If you happen to be speaking with someone who is unfamiliar with Dame Commander of the Order of the British Empire Mary Beard, it may take you a few tries to convey her cultural post. “Classicist” doesn’t quite capture it. “Celebrity historian” inches closer. In a Guardian profile, a colleague of Beard’s recalls a crew of English schoolgirls glimpsing the scholar, a longtime pillar of Cambridge’s faculty, as she prepared to film a documentary about the lost city of Pompeii. “They went insane,” the colleague said. “It was like they’d seen a boy band.”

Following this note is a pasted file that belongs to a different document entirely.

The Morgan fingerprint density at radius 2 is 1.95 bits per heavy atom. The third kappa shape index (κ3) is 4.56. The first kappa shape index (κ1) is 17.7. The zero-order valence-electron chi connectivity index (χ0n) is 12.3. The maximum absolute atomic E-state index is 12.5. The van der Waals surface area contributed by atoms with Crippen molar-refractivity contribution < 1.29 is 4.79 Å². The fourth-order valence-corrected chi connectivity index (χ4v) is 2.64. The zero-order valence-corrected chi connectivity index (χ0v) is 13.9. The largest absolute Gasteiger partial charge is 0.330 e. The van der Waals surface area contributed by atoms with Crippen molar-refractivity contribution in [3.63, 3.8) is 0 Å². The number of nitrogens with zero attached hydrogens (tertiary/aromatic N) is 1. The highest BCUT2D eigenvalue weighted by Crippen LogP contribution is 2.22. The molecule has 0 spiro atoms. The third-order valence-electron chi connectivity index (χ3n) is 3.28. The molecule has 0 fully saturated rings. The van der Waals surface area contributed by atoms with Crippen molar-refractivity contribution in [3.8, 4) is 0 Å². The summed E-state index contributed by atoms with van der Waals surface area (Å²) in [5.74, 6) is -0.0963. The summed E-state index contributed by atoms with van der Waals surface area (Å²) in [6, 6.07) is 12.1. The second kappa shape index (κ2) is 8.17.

Stateside, Beard may be best known as the author of “SPQR,” a doorstop Roman history, and “Women and Power,” a trenchant study of ancient and modern attitudes toward female speech. She also contributes criticism to the London Review of Books and maintains a blog, “A Don’s Life,” for the Times Literary Supplement. On television, whether narrating the reboot of the BBC’s series “Civilisations,” demystifying classical attitudes toward immigration, or staging cultural debates from her study, Beard, now sixty-six, seems perfectly cast in the role of the public intellectual: incisive, personable, just shy of charmingly unkempt. She exudes modesty—she could not have been more polite when I mixed up Leonidas, the king of Sparta, with Scipio Africanus, a Roman general who lived some three hundred years later—and her voice slips easily into a storyteller’s rhythm. Online, Beard is a frequent user of Twitter, and as Rebecca Mead observed in a 2014 Profile, she’s found an unlikely hobby in taming Internet trolls. (“She should be able to analyze Augustus’s dictums, or early A.D. epithets / Without having to scroll through death, bomb, and rape threats,” a spoken-word poem uploaded to YouTube goes.) Yet Beard seems delighted to edify and even befriend her haters. Several years ago, a former Twitter adversary asked her for a job recommendation letter. She said yes.